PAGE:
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Probation official called Brock Turner crime "less serious"

NEW YORK - Judge Aaron Persky wasn't the only California official who thought Brock Turner should be spared time in prison.

According to the probation report, the officer who evaluated the former Stanford swimmer wrote that "when compared to other crimes of similar nature" the case "may be considered less serious due to [Turner's] level of intoxication."

Turner, 20, was convicted of three felonies for sexually assaulting an unconscious woman on January 18, 2015. He was sentenced to six months in jail and must register as a sex offender for life.

Many consider the sentence too lenient for the crime and have called for the judge to be recalled. Others have defended the sentence, arguing that the sex offender registration is "severe punishment."

California law states that a person convicted of assault with the intent to commit rape, one of the three felonies Turner was found guilty of, is not eligible for probation "except in unusual cases where the interests of justice would best be served if the person is granted probation."

The probation officer stated that in evaluating the case she weighed the fact that Turner did not have a criminal history, is "youthful," that he scored in the "low-moderate" range on the assessment of recidivism risk relative to other adult male sex offenders, and that he "expressed sincere remorse and empathy for the victim."

She continued: "During the presentence interview, the defendant demonstrated a comprehension that the victim, in her state, was unable to make an informed decision and in that moment he had a moral responsibility to act in her best interest, which he failed to do."

All this led the probation official to support granting Turner probation, although she admits in her statement that his eligibility for such a sentence is "limited." Her recommendation to the judge was that he receive a "moderate county jail sentence," three years of probation, and be forced to register as a sex offender.

Many have accused Judge Persky of granting Turner special consideration because he was an athlete at the same prestigious school the judge attended. But the probation official also apparently took Turner's status as a star swimmer into account, saying she weighed the fact that "his future prospects will likely be highly impacted as a result of his convictions, and he surrendered a hard earned swimming scholarship."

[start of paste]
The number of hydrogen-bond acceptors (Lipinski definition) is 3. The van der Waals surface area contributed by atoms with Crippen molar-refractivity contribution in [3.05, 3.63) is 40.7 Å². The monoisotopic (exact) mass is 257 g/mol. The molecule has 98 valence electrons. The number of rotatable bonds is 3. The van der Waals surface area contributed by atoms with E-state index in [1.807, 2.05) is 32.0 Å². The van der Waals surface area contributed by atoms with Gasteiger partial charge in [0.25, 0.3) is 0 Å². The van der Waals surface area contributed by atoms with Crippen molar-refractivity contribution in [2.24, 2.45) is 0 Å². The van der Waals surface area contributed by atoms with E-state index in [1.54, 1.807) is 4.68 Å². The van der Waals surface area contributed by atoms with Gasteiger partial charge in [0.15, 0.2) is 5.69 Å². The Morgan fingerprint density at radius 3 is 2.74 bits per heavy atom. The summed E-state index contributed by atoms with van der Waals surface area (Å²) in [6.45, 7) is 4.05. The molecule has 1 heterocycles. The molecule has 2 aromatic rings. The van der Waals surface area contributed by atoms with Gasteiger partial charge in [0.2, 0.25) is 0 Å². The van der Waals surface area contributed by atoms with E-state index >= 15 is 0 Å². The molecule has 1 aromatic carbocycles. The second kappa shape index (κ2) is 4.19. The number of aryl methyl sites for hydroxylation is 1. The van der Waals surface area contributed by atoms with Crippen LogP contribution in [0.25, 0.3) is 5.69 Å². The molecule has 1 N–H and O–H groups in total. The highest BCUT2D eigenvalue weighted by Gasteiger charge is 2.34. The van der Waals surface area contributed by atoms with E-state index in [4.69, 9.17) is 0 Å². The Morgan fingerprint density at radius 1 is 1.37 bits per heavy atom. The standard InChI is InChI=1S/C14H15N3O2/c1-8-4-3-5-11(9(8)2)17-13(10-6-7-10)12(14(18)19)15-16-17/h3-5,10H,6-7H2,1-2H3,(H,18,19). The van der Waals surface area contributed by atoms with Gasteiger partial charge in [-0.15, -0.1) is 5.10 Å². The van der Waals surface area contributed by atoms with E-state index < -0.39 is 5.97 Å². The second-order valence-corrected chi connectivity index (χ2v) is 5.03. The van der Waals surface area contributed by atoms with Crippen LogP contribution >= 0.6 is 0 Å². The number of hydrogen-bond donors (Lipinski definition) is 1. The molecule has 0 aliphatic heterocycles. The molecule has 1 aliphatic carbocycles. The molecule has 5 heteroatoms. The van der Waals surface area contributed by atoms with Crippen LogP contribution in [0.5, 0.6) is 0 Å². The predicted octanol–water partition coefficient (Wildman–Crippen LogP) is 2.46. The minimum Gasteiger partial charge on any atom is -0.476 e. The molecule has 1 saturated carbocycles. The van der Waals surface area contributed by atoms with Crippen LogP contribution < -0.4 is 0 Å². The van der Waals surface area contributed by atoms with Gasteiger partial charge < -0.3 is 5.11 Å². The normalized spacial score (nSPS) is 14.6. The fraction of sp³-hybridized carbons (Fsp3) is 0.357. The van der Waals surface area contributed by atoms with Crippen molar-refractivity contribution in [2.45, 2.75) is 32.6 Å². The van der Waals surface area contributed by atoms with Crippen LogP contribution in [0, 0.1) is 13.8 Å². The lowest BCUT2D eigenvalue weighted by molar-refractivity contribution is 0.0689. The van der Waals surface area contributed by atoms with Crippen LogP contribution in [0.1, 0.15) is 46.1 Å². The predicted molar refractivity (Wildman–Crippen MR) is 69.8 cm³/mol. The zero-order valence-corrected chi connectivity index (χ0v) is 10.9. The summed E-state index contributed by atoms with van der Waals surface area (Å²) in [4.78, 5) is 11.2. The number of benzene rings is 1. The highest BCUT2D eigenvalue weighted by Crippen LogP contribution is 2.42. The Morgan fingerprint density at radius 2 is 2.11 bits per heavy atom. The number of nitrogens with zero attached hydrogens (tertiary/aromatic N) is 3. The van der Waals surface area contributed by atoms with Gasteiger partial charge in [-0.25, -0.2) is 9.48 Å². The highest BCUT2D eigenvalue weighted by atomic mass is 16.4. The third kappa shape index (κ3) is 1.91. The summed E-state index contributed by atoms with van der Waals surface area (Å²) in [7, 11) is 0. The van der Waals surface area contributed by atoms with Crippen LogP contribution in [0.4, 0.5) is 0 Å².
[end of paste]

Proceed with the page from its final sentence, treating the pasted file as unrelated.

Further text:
Prosecutor Alaleh Kianerci took issue with many of the determinations made in the probation report. The officer wrote that she considered the wishes of the victim in the case when recommending a sentence, quoting the young woman as saying, "I don't want him to rot away in jail; he doesn't need to be behind bars." But in her sentencing memo, Kianerci stated the victim felt her words were misconstrued. Although the victim - whose impact statement has gone viral - was "at times empathetic towards rehabilitation" in her statement to probation officers, "that empathy does not mean that she wants the defendant to not spend a day in prison," Kianceri wrote.

Prosecutors asked the judge to impose a sentence of six years in prison.

Kianerci also noted in her memo to the judge that Turner had a run-in with police in November 2014. According to the memo's narrative of this "prior arrest," Turner ran from police after an officer spotted him and some other males drinking on campus, and admitted to being in possession of a fake driver's license.

The prosecution also questioned how the probation department could determine that Turner expressed sincere remorse and empathy "while at the same time continuing to maintain his innocence."

The Los Angeles Times reports that Turner has filed an appeal in the case.

According to the Associated Press, California county jail inmates serve just 50 percent of their sentences if they keep a clean record, meaning Turner is expected to be released in three months, on Sept. 2.

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